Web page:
Rashida Crutchfield discusses meeting the needs of our students on episode 237 of the Teaching in Higher Ed podcast.
Quotes from the episode
Instability over a long period of time creates trauma.
Rashida Crutchfield discusses meeting the needs of our students on episode 237 of the Teaching in Higher Ed podcast.
Instability over a long period of time creates trauma.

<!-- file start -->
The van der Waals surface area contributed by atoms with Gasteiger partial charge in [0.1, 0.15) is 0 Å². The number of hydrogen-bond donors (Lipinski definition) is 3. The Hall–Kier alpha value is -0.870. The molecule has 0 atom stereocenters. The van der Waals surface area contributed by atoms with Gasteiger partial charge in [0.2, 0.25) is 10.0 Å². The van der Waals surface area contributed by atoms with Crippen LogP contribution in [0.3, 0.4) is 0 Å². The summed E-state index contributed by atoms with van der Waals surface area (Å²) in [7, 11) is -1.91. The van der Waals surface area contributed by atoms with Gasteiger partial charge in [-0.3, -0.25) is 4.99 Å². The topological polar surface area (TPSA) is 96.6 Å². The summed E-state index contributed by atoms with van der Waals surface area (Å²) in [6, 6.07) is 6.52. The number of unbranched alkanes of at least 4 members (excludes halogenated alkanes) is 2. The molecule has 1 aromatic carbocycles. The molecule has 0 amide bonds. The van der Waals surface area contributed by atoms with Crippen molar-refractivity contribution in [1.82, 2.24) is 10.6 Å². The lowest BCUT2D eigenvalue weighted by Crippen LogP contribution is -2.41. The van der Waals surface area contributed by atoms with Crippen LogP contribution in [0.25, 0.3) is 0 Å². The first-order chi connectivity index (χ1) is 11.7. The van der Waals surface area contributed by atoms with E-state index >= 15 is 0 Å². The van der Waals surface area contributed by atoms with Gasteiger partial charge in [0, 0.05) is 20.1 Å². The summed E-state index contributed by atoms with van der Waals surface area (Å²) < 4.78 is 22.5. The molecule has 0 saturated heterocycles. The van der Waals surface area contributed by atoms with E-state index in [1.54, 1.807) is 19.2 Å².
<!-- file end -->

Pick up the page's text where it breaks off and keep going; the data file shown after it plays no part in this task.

Dr. Rashida Crutchfield is an associate professor in the School of Social Work at California State University, Long Beach. Dr. Crutchfield was commissioned to lead research on by California State University Office of the Chancellor study on food and housing security. This systemwide study on basic needs has garnered statewide and national attention. She has provided input on state policy and provides support and advice to staff, faculty, and administrators across the state and nation who wish to replicate and expand resources for basic needs insecure students. Dr. Crutchfield was a part of the leadership team that developed the Applied Social Work Projects – a culminating course for master students in the CSULB School of Social Work. This includes an expansive community assessment of a local area and requires that students have an integrative process in which they develop, implement, and evaluation a research based collaborative partnership project in response to a social problem identified by the students and community stakeholders. Dr. Crutchfield is an advocate committed to amplifying the voices of marginalized communities through research and service. Prior to her work at CSULB, she served on the staff of Covenant House California, a shelter for 18-to-24-year-olds experiencing homelessness. This experience gave her insight into practice, building rapport with and intervention for this population. Her areas of practice and research focus on youth homelessness, access to higher education, and social work community practice. Dr. Crutchfield was named Faculty of the Year by the Cal State Student Association in 2018. She has also authored or co-authored research articles on collegiate homelessness and most recently co-authored, Homelessness and Housing Insecurity in Higher Education: A Trauma-Informed Approach to Research, Policy, and Practice. This monograph is used as a resource for colleges and universities across the country.